Arianna Huffington reported from Davos the dark mood she encountered among a group of journalists about the failure of their reporting on the economy: “There was the sense that many had missed the boat, failing to ask the tough questions…”
And they STILL are failing to ask the right questions. How about these:
1. Don't both lending at interest and fractional reserve banking cause money to flow inexorably from the many to the few ("Them that has, gets"), inducing ever increasing inequality of wealth?
2. And don't both REQUIRE that total debt keep growing exponentially?
3. Can total debt increase forever? (Kenneth Boulding once said that anyone who thinks that exponential growth can continue forever in a finite world is either a fool or an economist.)
4. Could the bank failures and credit crunch we are seeing now be caused by an inability to find any more creditable borrowers? (In November, Hank Paulson called for making it easier for banks to issue credit cards, because increased credit card debt would "help". Help what?)
5. Once a critical mass of people enter "debt serfdom" with unpayable debts, isn't the only solution a massive reduction of debt?
6. And hasn't such massive debt reduction happened historically either by widespread debt forgiveness (see the O.T., Leviticus, and "Jubilee"), or by revolution?
7. Nowadays we can also reduce debt by inflation and by steeply progressive taxation and redistribution of wealth. Which one or more of the four possibilities do you think will happen this time: inflation, taxation and redistribution, massive debt foregiveness, or revolution?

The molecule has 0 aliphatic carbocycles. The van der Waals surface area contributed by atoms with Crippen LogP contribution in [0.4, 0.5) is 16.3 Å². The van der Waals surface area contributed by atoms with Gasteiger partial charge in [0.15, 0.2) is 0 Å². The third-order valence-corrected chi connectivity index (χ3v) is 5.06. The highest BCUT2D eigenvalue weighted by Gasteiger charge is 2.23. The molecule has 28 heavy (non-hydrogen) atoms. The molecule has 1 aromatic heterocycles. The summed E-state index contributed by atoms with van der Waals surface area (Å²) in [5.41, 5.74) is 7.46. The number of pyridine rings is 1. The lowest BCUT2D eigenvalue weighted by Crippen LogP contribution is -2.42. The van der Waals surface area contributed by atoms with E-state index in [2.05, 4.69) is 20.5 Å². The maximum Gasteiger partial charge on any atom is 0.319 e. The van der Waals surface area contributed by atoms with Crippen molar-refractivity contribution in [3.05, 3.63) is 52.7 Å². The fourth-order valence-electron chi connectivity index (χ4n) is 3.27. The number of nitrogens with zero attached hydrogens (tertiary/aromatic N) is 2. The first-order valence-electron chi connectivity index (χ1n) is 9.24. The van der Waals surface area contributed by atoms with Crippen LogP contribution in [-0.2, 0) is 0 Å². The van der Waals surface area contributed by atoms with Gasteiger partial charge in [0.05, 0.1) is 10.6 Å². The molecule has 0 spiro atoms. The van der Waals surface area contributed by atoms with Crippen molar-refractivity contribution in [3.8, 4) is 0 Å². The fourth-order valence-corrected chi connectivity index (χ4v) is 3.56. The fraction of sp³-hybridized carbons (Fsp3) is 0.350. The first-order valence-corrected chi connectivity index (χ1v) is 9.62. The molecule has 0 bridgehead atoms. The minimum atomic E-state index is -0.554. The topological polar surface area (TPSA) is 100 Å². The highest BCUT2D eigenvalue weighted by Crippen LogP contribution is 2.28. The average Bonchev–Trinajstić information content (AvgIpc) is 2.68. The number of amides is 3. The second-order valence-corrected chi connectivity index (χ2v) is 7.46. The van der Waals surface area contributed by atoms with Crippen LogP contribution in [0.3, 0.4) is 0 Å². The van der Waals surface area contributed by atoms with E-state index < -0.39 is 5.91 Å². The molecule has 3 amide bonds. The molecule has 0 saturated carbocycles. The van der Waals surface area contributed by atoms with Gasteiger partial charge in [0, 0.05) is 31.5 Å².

8. Is fractional reserve banking finished? (It can easily be shown to be unsustainable, inexorably leading to the kind of meltdown we are seing now; why not replace it with something sustainable---like full reserve banking?)
9. At present, we fund federal deficits with money borrowed at interest. Why do we pay interest on money we let the banks create out of thin air? Why not print interest-free Greenbacks, as Lincoln did, to finance future deficits and even to retire the outstanding national debt?
10. Every major religion in the past (and still, for Islam) has forbidden Usury--the lending of money at interest. Why?
11. Should we consider moving to "Islamic Banking"? (i.e., lending with fees but no interest?
How else can we prevent compound interest leading to a few owning everything?)
12. A primary responsibility of the Fed is to prevent inflation. So why does a three cent stamp cost 42 cents? (This is a trick question, because the standard (and wrong) answer is that those pesky politicians keep incurring deficits, requiring the floating of new debt, which induces inflation bravely fought by the Fed. If so, why has the Fed, in the past, asked the government to float new debt, even though it was not needed for the budget?)
Each of these questions deserves comment. See future posts.